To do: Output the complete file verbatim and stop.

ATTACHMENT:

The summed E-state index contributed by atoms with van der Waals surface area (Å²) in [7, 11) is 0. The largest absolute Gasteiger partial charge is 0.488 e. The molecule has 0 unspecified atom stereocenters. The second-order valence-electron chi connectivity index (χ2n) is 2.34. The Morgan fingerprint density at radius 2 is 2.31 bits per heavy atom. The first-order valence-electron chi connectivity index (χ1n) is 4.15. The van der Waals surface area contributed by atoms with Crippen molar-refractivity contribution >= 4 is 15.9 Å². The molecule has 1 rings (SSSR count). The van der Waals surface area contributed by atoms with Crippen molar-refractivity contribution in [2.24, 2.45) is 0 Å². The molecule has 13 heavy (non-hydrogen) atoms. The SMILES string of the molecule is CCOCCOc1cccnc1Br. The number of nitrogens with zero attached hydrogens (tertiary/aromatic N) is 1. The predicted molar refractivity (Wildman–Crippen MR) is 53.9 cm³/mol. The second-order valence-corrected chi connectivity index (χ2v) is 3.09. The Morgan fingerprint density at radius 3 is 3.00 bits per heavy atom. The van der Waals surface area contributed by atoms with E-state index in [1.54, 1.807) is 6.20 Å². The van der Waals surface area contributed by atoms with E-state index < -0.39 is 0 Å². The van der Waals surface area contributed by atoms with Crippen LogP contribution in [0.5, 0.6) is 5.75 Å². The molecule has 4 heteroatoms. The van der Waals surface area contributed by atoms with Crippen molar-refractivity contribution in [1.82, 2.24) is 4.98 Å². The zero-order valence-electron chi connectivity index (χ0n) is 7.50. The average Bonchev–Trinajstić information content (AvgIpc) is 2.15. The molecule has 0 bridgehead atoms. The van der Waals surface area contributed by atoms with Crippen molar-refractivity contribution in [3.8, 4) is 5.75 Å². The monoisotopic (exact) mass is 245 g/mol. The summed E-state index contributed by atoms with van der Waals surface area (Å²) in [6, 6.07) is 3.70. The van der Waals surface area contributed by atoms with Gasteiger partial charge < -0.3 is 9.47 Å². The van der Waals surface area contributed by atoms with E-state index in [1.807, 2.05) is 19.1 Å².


The summed E-state index contributed by atoms with van der Waals surface area (Å²) in [7, 11) is 0. The largest absolute Gasteiger partial charge is 0.488 e. The molecule has 0 unspecified atom stereocenters. The second-order valence-electron chi connectivity index (χ2n) is 2.34. The Morgan fingerprint density at radius 2 is 2.31 bits per heavy atom. The first-order valence-electron chi connectivity index (χ1n) is 4.15. The van der Waals surface area contributed by atoms with Crippen molar-refractivity contribution >= 4 is 15.9 Å². The molecule has 1 rings (SSSR count). The van der Waals surface area contributed by atoms with Crippen molar-refractivity contribution in [2.24, 2.45) is 0 Å². The molecule has 13 heavy (non-hydrogen) atoms. The SMILES string of the molecule is CCOCCOc1cccnc1Br. The number of nitrogens with zero attached hydrogens (tertiary/aromatic N) is 1. The predicted molar refractivity (Wildman–Crippen MR) is 53.9 cm³/mol. The second-order valence-corrected chi connectivity index (χ2v) is 3.09. The Morgan fingerprint density at radius 3 is 3.00 bits per heavy atom. The van der Waals surface area contributed by atoms with E-state index in [1.54, 1.807) is 6.20 Å². The van der Waals surface area contributed by atoms with E-state index < -0.39 is 0 Å². The van der Waals surface area contributed by atoms with Crippen LogP contribution in [0.5, 0.6) is 5.75 Å². The molecule has 4 heteroatoms. The van der Waals surface area contributed by atoms with Crippen molar-refractivity contribution in [1.82, 2.24) is 4.98 Å². The zero-order valence-electron chi connectivity index (χ0n) is 7.50. The average Bonchev–Trinajstić information content (AvgIpc) is 2.15. The molecule has 0 bridgehead atoms. The van der Waals surface area contributed by atoms with Crippen molar-refractivity contribution in [3.8, 4) is 5.75 Å². The monoisotopic (exact) mass is 245 g/mol. The summed E-state index contributed by atoms with van der Waals surface area (Å²) in [6, 6.07) is 3.70. The van der Waals surface area contributed by atoms with Gasteiger partial charge < -0.3 is 9.47 Å². The van der Waals surface area contributed by atoms with E-state index in [1.807, 2.05) is 19.1 Å².